Want to make an impact as a data scientist? Don’t only look at what is being done, but also what is NOT being done. Write out a list of the Top 5 things you could do to help the company. Then pitch your ideas.
1. It is hard to be self-critical. Examining what is not being done is hard but can push you outside the comfort zone of “let’s just keep things running like they are”.
2. Business moves fast. It can be hard to get out of the “get shit done” mentality when things seem to be on fire. But stepping away from that mentality provides a chance to be truly innovative.
3. You know the data really well. Very few others do. Understanding the potential of data is a data science job, not always something that management can always do.
4. Writing out a list forces you to track your thoughts over time. You commit it to paper and it will stick with you. In contrast, just thinking about something doesn’t always make it stick.
5. You must sell your ideas. Simply writing them is okay but without you pursuing your ideas to management, they won’t get off the ground. Pick your favorite one and start identifying its impact and ROI for the company.
Thinking, writing, and selling. Push yourself to do this regularly and you’ll find all sorts of new ideas to share.
Advices from Beau Walker:
Over the past ten years I’ve applied to 898 jobs on LinkedIn. I know this because LinkedIn keeps track. (Thanks for the reminder LinkedIn!)
This number doesn’t include the jobs I’ve applied to on other platforms or directly on employer sites. It also doesn’t include the numerous recruiter emails, InMails, and phone calls I’ve received.
Want to know how many jobs I’ve actually taken as a result of these activities?
Zero. Zilch. Cero. нуль. It’s true.
I’m 0–898 for jobs from LinkedIn! And I’ve never actually taken a job that I’ve found through a job board or recruiter.
I get asked a lot about how to find a job. And I talk a lot with people who are discouraged by the application process.
My advice? Consider alternative approaches to finding a job. In the past 10 years, every job I have taken has come from networking. The best jobs often do.
Advices from Vin Vashinta:
[…] when you’re in the mode of answering questions, it’s tough to start asking them. When you’re in the mode to impress, it’s tough to expect the same in return. Remember that hiring is a 2-way street.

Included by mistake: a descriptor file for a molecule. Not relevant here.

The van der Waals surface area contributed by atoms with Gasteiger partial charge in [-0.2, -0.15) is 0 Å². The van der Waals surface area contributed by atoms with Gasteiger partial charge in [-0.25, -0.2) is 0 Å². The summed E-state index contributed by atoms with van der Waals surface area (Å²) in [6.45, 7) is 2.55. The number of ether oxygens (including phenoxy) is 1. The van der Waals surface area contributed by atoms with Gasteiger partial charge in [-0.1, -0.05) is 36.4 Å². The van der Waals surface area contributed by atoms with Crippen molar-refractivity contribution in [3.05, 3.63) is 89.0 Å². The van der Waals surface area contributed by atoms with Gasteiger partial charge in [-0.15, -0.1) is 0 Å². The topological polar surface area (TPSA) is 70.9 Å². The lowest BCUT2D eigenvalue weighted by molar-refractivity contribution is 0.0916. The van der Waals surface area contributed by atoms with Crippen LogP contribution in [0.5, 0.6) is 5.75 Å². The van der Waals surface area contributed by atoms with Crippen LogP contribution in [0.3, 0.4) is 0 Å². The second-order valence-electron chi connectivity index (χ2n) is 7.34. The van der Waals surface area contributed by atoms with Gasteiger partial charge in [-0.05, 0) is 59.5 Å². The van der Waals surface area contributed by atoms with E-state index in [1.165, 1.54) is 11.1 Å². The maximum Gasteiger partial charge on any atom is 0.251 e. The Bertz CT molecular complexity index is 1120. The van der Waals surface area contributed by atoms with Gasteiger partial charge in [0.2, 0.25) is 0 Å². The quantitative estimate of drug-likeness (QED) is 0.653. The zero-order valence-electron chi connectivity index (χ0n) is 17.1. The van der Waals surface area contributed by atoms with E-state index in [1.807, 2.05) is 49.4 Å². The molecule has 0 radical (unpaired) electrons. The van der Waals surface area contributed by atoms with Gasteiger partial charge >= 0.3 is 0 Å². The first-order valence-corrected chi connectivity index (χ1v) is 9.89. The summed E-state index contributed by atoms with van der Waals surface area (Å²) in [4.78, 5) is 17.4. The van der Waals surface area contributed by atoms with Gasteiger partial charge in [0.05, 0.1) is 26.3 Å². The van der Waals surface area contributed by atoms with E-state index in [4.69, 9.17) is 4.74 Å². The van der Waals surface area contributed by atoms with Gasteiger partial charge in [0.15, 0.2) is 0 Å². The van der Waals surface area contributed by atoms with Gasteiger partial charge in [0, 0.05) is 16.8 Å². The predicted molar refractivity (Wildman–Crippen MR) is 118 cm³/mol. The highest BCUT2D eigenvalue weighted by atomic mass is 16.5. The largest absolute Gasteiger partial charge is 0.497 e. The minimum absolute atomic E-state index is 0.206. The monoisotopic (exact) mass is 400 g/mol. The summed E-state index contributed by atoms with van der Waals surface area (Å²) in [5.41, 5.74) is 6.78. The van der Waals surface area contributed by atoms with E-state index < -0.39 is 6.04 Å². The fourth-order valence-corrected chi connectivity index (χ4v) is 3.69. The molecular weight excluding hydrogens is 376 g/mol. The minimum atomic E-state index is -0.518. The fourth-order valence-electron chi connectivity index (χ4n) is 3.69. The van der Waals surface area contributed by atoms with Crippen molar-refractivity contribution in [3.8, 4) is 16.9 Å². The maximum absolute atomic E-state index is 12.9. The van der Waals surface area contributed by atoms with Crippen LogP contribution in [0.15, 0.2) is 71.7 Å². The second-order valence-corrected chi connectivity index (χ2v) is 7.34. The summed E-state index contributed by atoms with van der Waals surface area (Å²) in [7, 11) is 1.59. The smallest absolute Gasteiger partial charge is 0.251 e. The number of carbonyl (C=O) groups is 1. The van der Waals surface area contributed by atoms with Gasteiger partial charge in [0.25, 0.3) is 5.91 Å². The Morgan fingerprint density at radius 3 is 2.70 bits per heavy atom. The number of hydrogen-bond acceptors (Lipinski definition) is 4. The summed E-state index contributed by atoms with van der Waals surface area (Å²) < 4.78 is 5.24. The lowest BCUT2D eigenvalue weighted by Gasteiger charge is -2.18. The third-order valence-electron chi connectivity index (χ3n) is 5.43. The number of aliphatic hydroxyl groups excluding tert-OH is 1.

Leave an interview with the team wanting more but also expect to leave the interview with the same desire yourself. Were YOU impressed? What did they do to make YOU feel welcome? You’ve put in work to get to where you are now. Gravitate towards those businesses that lift you up rather than diminish all you’ve achieved.
Great companies put in work to leave every candidate blown away, even the ones they don’t hire. Amazon is an excellent example of a company that has impressed me with their hiring process. I’ve had multiple dealings with their recruiters; always professional, quick to respond, & bringing roles that are good fits for my capabilities.
Advices from JT Kostman, PhD:
The problem most likely has to do with how you think about your resume.
Q: What is the job of the resume?
A: Wrong. It’s not to get you a job — or even an interview, or to the hiring manager. The job of the resume is to make it past the shredder. Period. Full stop.
Most […] peole who get your resume have absolutely no idea what we really do; they just have a list to check. They’re looking for keywords — not concepts. Most of the them are not going to be bothered with having to pan for gold. They’re going to give it less than a minute (literally) and move on to the next one on their pile.
Be honest: Is your resume so simple even some Bozo in HR/Recruiting can see how you would be a near ideal match? And is it about you? Or are you clearly showing (not telling) how you would benefit the hiring manager AND the company — including ensuring she can take fewer Tums every day? Are you connecting the dots for HR and drawing them a map?
Read all of that advices, and look for more. They are great. Some a little be hard to read, but they are true.
So what do I have to tell you to improve your life as a DS and also your resume? Here is my list:
- Be honest. Don’t undersell or oversell your self in your resume.
- Connect and be active in the data science community. Create blogs, share your knowledge, participate in open source projects.
- Be clear. Read your resume and ask yourself: is this how I want to be seeing?, be sure that you are putting the things that you think are the most important for you and the company you are applying for in the begining.
- Don’t send the same resume to every company. This is very close to the last point, and it’s a hard job. But believe me you’ll see results much faster. Analyze the company and create a resume specific for that position.
- Keep it short. They get thousands of resumes everyday, so they will only expend around 30–60 seconds reading yours. So be sure that you are putting there the things they want to see. Don’t put there stuff that is not relevant for the company.
- Be consistent. That means same font and style everywhere.
- Tell your story. Those bullets you see in your resume are you. So tell the story of your life in a way you and them will like it. If you are stronger on academic skills be sure to put that before the experience part, or vice versa.
- Ask the recruiter for advise before sending the resume.